Meet The Cory Booker Truthers (They Work At The National Review)

A handsome, young African American politician bursts onto the national scene. Buoyed by his compelling personal story, a talent for public speaking and Ivy League smarts, he rises quickly to become a nationally prominent figure and one of the brightest rising stars in the Democratic Party. Yet, as he awaits the most important election of his career, whispers of a conspiracy emerge from the conservative press. The candidate is hiding an important document from the American people — and this failure to disclose allegedly calls into question his fitness for the very job he seeks.

We’re speaking, of course, about Cory Booker.

To explain, one of the longstanding staples of Booker’s public speeches is a tale of a time when he was walking near his former home in Newark when he heard gunshots, ran in the direction of the sound, and discovered a young, recently shot man who fell into Booker’s arms and began to bleed to death. Here, for example, is a 2010 speech where Booker told this story. The conservative National Review, however, doubts the truth of this tale, and — like a birther demanding President Obama’s birth certificate — they would “like to see documents backing up Booker’s statements.” They claim that they have been “stonewalled and given the run-around by everyone we’ve asked for help in obtaining the relevant police records,” and they announced on Wednesday that they have “filed suit against the Newark Police Department, the City of Newark, and Mayor Booker to obtain the records in keeping with New Jersey law.”

In reality, it is not at all clear that the National Review is lawfully entitled to these records. When ThinkProgress Googled the phrase “newark public records,” the first link came up was this one, a Newark City website explaining the process for obtaining city records under the New Jersey Open Public Records Act. That website informs the reader that “The terms public record and government record in New Jersey do not include. . . Criminal investigatory records,” so the police records that National Review seeks appear to be beyond the scope of Newark’s legal duty to disclose.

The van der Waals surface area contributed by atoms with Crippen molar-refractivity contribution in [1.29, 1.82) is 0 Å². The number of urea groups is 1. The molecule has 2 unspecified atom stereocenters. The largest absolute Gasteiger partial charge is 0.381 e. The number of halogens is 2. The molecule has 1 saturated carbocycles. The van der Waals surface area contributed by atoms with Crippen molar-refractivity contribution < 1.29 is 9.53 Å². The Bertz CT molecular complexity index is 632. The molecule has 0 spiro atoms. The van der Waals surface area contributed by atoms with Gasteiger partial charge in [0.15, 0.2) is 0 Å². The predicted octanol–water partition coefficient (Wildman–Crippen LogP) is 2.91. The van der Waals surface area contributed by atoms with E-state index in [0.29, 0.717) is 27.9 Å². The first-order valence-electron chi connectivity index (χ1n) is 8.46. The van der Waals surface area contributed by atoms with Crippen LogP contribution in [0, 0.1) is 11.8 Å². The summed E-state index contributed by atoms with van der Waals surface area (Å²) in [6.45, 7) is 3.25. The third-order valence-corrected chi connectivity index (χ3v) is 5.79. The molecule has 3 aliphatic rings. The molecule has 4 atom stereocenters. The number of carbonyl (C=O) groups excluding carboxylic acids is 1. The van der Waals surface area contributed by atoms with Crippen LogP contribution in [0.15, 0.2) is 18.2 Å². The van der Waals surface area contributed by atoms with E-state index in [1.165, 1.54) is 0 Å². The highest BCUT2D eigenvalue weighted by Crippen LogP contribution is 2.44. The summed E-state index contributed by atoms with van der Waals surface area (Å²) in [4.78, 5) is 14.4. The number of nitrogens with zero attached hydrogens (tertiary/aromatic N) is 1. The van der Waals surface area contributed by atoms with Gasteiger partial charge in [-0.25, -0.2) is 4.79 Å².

That said, ThinkProgress has obtained the police record of the April 19, 2004 shooting that forms the basis of Mayor Booker’s story. The record confirms Booker’s story. Here is the relevant portion of the report:

It was learned that former Newark City Councilman Cory Booker had been in the area when the incident occurred and had rendered aid to the victim. The undersigned contacted Mr. Booker and conducted an interview with him. He advised me that he had been in the area when he heard the gunshots. He stated that he did not witness the shooting nor did he observe the suspect. After hearing the gunshots, he responded to the victim and rendered aid and assisted in securing the scene until the arrival of officers. He could not provide any further information at this time.

Later in the same report, the detective who authored it states that an off duty police officer also arrived at the scene of the shooting at about the same time Booker did. The officer “stated that he then rendered some aid to the victim along with former Newark City Councilman Cory Booker.” So Cory Booker’s story of the time he assisted a dying gunshot victim is true, just as surely as President Obama was born in Hawai’i.

The full police record (which has been redacted to protect the identities of witnesses) can be read here.


The Office Of The City Clerk has announced that it will release the police records to the National Review.


A city hall spokesperson for Mayor Booker emailed ThinkProgress a chain of correspondence between the Newark City Clerk’s office and National Review reporter Eliana Johnson. Contrary to the National Review’s claim that they were “stonewalled and given the run-around by everyone we’ve asked for help in obtaining the relevant police records,” the documents provided by city hall provide a different explanation for why Newark did not promptly provide the document Johnson requested — they had a tough time finding the obscure document Johnson requested. Johnson requested the document in a letter dated August 22, 2013. After some initial correspondence, the clerk’s office informed her on August 30th that a “preliminary search has been conducted and thus far we have not yielded any results.”


Though the clerk’s office told Johnson that they expected to be able to respond to her request by September 13th, the National Review chose not to wait until this date. Instead, the conservative magazine published its piece on September 11th indicating that they had filed a lawsuit against the city and claiming that they’d been “stonewalled.”

You can read the correspondence between Johnson at the clerk’s office at this link.